In the past, the Internet was regarded as a fad. It was the new TV, or the new video game; just a new-fangled way for people to entertain themselves. And when something bad happened online, whether it was sexual harassment, death threats, or cyber bullying, the tendency was to shrug and tell the victim that it was just the Internet, it’s not like it happened in real life.
The Internet is real life, though. It’s the tool that lets us communicate with our families, and choose who we’re friends with. It lets us buy plane tickets, trade stocks, and work from home. It gives us our news, and lets us find entertainment. The Internet is also home to mature content, financial scams, and it’s used as a recruiting tool for unsavory people ranging from sexual predators to terrorists.
It’s natural to want to protect your kids from all that… but they’ll need to learn how to keep themselves safe sooner or later.
Let’s focus on social media, which is one of the most commonly used types of websites for young people. In the old days, as we all know, kids made friends with their peer group that they knew from school, the neighborhood, or other social activities. This limited the pool most kids had to choose from, but it also meant that kids generally had friends in their own age group. Other kids from their own school and grade, from the same team they played on, etc. Today, though, social media acts as a gateway to the rest of the world. So anyone, but especially kids, can join a social media site, and seek out where those who share their interests congregate. Maybe it’s forums dedicated to anime, or a FB group about a favorite hobby, or comic, but whatever it is, anyone could be there.
This is a double-edged sword. On the one hand, unfettered access to social media is going to lead to your kids coming across things you’d rather them not be exposed to. People post all kinds of things on social media, and it’s possible that being inundated with the wrong messages can lead kids to accepted a twisted kind of norm. Things like bullying, slurs, and other negative behaviors can be common in corners of social media, but outside of that small group, those behaviors are likely to result in school discipline, job loss, and possibly even criminal charges, depending on how far someone takes it.
On the other hand, trying to shelter your kids from the existence of these things is doing them a disservice. Covering up their ears won’t make hateful words go away, and making them close their eyes won’t remove things you’d rather they not see. And when you’re not there to act as a shield, your kids will need to be able to handle their own online behavior, as well as the behavior of others.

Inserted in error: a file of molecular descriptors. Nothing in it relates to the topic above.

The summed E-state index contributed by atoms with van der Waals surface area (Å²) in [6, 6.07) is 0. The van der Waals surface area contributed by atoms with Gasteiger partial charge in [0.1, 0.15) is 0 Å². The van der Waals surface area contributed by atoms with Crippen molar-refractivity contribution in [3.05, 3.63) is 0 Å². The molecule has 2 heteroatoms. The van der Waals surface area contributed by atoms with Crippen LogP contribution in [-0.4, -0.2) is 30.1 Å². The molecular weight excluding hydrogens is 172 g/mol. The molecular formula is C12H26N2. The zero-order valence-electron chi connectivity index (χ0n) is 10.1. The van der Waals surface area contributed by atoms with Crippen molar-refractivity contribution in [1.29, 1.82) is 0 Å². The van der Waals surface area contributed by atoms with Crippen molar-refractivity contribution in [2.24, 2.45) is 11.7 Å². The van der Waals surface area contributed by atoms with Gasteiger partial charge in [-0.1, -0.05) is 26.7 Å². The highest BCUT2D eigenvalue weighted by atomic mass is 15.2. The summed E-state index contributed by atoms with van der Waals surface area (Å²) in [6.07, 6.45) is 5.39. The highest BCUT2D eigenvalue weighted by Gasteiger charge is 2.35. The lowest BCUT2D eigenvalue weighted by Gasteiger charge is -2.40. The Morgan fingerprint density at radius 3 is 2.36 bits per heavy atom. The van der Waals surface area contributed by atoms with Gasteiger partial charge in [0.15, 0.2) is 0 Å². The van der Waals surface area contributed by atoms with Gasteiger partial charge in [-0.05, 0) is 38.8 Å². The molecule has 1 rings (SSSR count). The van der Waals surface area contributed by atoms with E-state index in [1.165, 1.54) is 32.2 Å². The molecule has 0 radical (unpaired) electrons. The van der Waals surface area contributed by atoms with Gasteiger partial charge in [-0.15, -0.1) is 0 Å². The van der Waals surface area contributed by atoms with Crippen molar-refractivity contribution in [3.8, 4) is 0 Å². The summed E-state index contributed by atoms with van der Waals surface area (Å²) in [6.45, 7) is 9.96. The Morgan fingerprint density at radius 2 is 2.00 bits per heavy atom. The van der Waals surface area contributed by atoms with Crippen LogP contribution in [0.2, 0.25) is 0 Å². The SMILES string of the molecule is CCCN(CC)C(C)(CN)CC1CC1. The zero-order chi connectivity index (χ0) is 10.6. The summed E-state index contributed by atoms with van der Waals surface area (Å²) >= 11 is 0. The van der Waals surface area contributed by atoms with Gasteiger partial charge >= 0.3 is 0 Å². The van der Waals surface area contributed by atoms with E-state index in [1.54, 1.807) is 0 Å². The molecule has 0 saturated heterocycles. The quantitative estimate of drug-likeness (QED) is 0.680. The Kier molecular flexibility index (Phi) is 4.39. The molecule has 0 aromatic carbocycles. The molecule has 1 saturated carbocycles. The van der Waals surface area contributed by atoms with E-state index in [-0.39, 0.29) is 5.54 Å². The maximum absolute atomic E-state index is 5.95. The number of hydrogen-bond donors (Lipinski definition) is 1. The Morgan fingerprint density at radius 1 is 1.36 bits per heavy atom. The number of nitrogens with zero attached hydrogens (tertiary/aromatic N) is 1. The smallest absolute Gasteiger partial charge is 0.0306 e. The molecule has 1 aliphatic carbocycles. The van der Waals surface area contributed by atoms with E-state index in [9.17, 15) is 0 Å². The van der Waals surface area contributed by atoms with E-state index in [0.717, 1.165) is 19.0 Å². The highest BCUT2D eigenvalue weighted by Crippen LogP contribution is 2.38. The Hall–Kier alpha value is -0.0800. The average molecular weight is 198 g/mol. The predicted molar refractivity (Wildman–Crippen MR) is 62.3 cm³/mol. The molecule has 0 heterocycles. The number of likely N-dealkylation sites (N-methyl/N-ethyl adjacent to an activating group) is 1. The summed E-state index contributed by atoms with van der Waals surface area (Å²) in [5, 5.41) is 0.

In this case, a middle ground approach is probably best. I always recommend using a parental control software on your kid’s mobile devices. However, when using a parental control software it is still absolutely crucial to communicate with your kids and teens regularly about internet safety and the dangers associated with going online. Also, remind them often that what they post will stay there forever. It is important that they understand not to share personal information or speak to anyone in a way that is rude or hurtful.
I always encourage families to make sure that they instill balance on their mobile devices. Start by taking a look at a service like Netsanity. Their Timeblocker scheduler, used on a regular basis, helps set up regular social media breaks. Often you will find that there are certain apps that you may want to block based on your child’s age. Netsanity’s Appblocker can be used to block apps such as Instagram, Twitter, Facebook, and others, on demand, if you find that your child is not old enough to use them yet, the app is inappropriate or if you just feel that your child or even your teen is not ready for the responsibility associated with certain apps.
Additionally, many parents choose to follow their kids along on their social media apps that they use such as Facebook or Instagram. I always remind parents that with today tech savvy kids this might not be foolproof since they could set up two accounts – one that you follow along with, and another that they may keep hidden from you. I discuss this in detail on a previous blog about hiding apps.
Finally, always keep in mind that a parents opinion and example is often the strongest contributor to a child’s decision-making process, even when that’s not apparent to you! Honest conversations about staying safe online will do more to keep your child safe than virtually any other action you might take!
Netsanity was made by parents for parents. With easy to use software designed to give control and sanity back to parents, Netsanity enables a safer and healthier mobile experience for kids. See for yourself with a free trial!
Netsanity is available for both Apple and Android devices.